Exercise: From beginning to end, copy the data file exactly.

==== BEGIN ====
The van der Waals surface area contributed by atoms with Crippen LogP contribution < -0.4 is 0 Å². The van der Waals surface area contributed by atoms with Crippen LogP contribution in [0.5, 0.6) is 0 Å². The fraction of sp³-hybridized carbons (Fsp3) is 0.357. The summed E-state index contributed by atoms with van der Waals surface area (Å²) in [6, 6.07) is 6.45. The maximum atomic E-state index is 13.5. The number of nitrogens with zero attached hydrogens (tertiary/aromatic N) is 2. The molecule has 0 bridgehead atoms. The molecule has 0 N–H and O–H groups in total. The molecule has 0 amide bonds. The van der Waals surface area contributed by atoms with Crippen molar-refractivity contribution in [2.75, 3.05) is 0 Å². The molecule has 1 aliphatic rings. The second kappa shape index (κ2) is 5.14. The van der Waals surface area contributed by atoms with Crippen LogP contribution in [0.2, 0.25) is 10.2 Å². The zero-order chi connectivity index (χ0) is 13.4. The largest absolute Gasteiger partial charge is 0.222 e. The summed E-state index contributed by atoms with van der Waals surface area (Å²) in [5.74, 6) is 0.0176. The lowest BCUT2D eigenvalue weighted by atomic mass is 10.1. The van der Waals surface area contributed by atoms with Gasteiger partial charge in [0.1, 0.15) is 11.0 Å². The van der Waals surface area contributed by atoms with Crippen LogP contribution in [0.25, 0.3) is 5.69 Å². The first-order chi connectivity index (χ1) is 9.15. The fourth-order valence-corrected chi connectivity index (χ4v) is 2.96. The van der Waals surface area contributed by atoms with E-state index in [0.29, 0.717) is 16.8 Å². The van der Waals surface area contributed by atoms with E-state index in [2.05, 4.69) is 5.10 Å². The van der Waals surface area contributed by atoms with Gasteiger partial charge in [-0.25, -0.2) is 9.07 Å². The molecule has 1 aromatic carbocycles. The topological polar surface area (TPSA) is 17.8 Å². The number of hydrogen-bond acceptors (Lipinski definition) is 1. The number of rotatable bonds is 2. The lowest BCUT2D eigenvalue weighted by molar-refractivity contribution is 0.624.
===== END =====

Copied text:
The van der Waals surface area contributed by atoms with Crippen LogP contribution < -0.4 is 0 Å². The van der Waals surface area contributed by atoms with Crippen LogP contribution in [0.5, 0.6) is 0 Å². The fraction of sp³-hybridized carbons (Fsp3) is 0.357. The summed E-state index contributed by atoms with van der Waals surface area (Å²) in [6, 6.07) is 6.45. The maximum atomic E-state index is 13.5. The number of nitrogens with zero attached hydrogens (tertiary/aromatic N) is 2. The molecule has 0 bridgehead atoms. The molecule has 0 N–H and O–H groups in total. The molecule has 0 amide bonds. The van der Waals surface area contributed by atoms with Crippen molar-refractivity contribution in [2.75, 3.05) is 0 Å². The molecule has 1 aliphatic rings. The second kappa shape index (κ2) is 5.14. The van der Waals surface area contributed by atoms with Crippen LogP contribution in [0.2, 0.25) is 10.2 Å². The zero-order chi connectivity index (χ0) is 13.4. The largest absolute Gasteiger partial charge is 0.222 e. The summed E-state index contributed by atoms with van der Waals surface area (Å²) in [5.74, 6) is 0.0176. The lowest BCUT2D eigenvalue weighted by atomic mass is 10.1. The van der Waals surface area contributed by atoms with Gasteiger partial charge in [0.1, 0.15) is 11.0 Å². The van der Waals surface area contributed by atoms with Crippen LogP contribution in [0.25, 0.3) is 5.69 Å². The first-order chi connectivity index (χ1) is 9.15. The fourth-order valence-corrected chi connectivity index (χ4v) is 2.96. The van der Waals surface area contributed by atoms with E-state index in [0.29, 0.717) is 16.8 Å². The van der Waals surface area contributed by atoms with E-state index in [2.05, 4.69) is 5.10 Å². The van der Waals surface area contributed by atoms with Gasteiger partial charge in [-0.25, -0.2) is 9.07 Å². The molecule has 1 aromatic carbocycles. The topological polar surface area (TPSA) is 17.8 Å². The number of hydrogen-bond acceptors (Lipinski definition) is 1. The number of rotatable bonds is 2. The lowest BCUT2D eigenvalue weighted by molar-refractivity contribution is 0.624.